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Am J Gastroenterol. 2002 Jan;97(1):126-32.

The increased expression of an array of C-X-C and C-C chemokines in the colonic mucosa of patients with ulcerative colitis: regulation by corticosteroids.

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Department of Internal Medicine and Institute for Life Science, University of Ulsan College of Medicine, Asan Medical Center, Seoul, Korea.



To better understand the extent to which chemokines participate in the mucosal inflammatory response in patients with ulcerative colitis (UC), we assessed the expression of an array of chemokines in the colonic mucosa of UC patients and evaluated the effect of corticosteroids on their expression.


Colonic mucosal biopsy specimens were obtained from 15 patients with UC and 12 normal controls. Messenger RNA levels for 10 chemokines were quantitated by reverse transcription polymerase chain reaction using synthetic standard RNAs. The biopsy specimens were also cultured in the presence or absence of tumor necrosis factor alpha (TNFalpha) and/or dexamethasone, and secreted chemokines in culture supernatants were assayed by ELISA.


The messenger RNA expression of C-X-C (interleukin 8, growth-related alpha [GROalpha], GRObeta, GROgamma, epithelial cell-derived neutrophil activator 78, and interferon-gamma-inducible protein 10) and C-C (monocyte chemotactic protein 1, macrophage inflammatory protein 1beta, and RANTES [regulated on activation, normal T-cell expressed and secreted]) but not C (lymphotactin) chemokines was significantly higher in the affected mucosa of UC patients than in the unaffected mucosa of UC patients or in the normal mucosa of normal controls. The degree of increased expression was more prominent in the C-X-C than in the C-C chemokines. Further, the secretion of interleukin 8, GROalpha, epithelial cell-derived neutrophil activator 78, and monocyte chemotactic protein 1 was higher in UC patients than in normal controls, induced significantly by TNFalpha, and down-regulated by dexamethasone. Secretions of macrophage inflammatory protein 1beta and RANTES also showed a trend toward an increase in UC, induction by TNFalpha, and down-regulation by dexamethasone, but it did not reach statistical significance.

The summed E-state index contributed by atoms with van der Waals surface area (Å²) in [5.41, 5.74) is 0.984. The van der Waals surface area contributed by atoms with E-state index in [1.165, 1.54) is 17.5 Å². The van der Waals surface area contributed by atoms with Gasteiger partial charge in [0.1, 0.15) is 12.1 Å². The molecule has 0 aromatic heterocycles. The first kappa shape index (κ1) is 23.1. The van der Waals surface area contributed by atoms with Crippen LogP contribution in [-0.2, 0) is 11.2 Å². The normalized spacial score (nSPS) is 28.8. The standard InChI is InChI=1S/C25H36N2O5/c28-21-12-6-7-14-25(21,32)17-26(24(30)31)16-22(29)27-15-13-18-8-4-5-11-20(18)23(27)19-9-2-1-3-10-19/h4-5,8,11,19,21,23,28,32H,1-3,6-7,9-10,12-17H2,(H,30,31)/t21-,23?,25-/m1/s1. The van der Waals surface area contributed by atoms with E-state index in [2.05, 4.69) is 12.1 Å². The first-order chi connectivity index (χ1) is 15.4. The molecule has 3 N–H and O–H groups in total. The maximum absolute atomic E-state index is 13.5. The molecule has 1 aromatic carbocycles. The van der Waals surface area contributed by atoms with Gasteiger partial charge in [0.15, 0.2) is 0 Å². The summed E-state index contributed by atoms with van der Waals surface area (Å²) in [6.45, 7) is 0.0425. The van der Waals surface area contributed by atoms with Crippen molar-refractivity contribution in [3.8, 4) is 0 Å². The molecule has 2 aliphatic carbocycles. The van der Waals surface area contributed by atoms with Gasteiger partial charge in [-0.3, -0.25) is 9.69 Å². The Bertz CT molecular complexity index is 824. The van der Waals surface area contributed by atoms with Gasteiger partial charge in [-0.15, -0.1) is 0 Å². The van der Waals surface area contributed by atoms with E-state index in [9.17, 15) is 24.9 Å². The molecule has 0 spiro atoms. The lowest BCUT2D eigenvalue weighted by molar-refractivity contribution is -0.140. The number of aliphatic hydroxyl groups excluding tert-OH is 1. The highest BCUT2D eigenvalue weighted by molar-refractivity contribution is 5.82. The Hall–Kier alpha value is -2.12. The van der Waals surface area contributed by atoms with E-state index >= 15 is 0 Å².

The increased expression of a variety of chemokines in UC and their downregulation by dexamethasone suggest that chemokines may play an important role in the immunopathogenesis of UC.

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